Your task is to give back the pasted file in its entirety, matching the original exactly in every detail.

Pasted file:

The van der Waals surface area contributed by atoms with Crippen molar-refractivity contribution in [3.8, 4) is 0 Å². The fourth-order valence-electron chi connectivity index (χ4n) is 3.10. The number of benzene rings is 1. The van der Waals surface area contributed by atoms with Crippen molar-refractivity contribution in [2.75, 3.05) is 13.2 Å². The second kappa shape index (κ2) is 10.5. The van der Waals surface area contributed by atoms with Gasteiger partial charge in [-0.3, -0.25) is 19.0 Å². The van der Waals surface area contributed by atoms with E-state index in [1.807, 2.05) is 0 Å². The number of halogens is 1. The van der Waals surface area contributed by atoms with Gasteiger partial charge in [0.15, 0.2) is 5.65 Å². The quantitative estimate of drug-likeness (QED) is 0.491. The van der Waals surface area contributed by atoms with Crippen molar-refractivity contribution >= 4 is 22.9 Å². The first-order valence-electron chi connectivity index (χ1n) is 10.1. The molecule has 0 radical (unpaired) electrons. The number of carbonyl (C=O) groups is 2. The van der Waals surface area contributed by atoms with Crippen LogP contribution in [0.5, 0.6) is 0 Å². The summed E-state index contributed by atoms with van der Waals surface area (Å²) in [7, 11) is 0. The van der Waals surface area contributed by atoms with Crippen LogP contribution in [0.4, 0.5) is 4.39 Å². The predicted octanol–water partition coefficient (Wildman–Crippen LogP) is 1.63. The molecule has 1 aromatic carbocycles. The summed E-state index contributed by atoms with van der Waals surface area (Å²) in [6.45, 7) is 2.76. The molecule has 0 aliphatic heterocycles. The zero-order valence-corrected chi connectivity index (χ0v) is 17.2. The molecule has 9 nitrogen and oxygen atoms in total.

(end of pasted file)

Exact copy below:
The van der Waals surface area contributed by atoms with Crippen molar-refractivity contribution in [3.8, 4) is 0 Å². The fourth-order valence-electron chi connectivity index (χ4n) is 3.10. The number of benzene rings is 1. The van der Waals surface area contributed by atoms with Crippen molar-refractivity contribution in [2.75, 3.05) is 13.2 Å². The second kappa shape index (κ2) is 10.5. The van der Waals surface area contributed by atoms with Gasteiger partial charge in [-0.3, -0.25) is 19.0 Å². The van der Waals surface area contributed by atoms with E-state index in [1.807, 2.05) is 0 Å². The number of halogens is 1. The van der Waals surface area contributed by atoms with Gasteiger partial charge in [0.15, 0.2) is 5.65 Å². The quantitative estimate of drug-likeness (QED) is 0.491. The van der Waals surface area contributed by atoms with Crippen molar-refractivity contribution >= 4 is 22.9 Å². The first-order valence-electron chi connectivity index (χ1n) is 10.1. The molecule has 0 radical (unpaired) electrons. The number of carbonyl (C=O) groups is 2. The van der Waals surface area contributed by atoms with Crippen LogP contribution in [0.5, 0.6) is 0 Å². The summed E-state index contributed by atoms with van der Waals surface area (Å²) in [7, 11) is 0. The van der Waals surface area contributed by atoms with Crippen LogP contribution in [0.4, 0.5) is 4.39 Å². The predicted octanol–water partition coefficient (Wildman–Crippen LogP) is 1.63. The molecule has 1 aromatic carbocycles. The summed E-state index contributed by atoms with van der Waals surface area (Å²) in [6.45, 7) is 2.76. The molecule has 0 aliphatic heterocycles. The zero-order valence-corrected chi connectivity index (χ0v) is 17.2. The molecule has 9 nitrogen and oxygen atoms in total.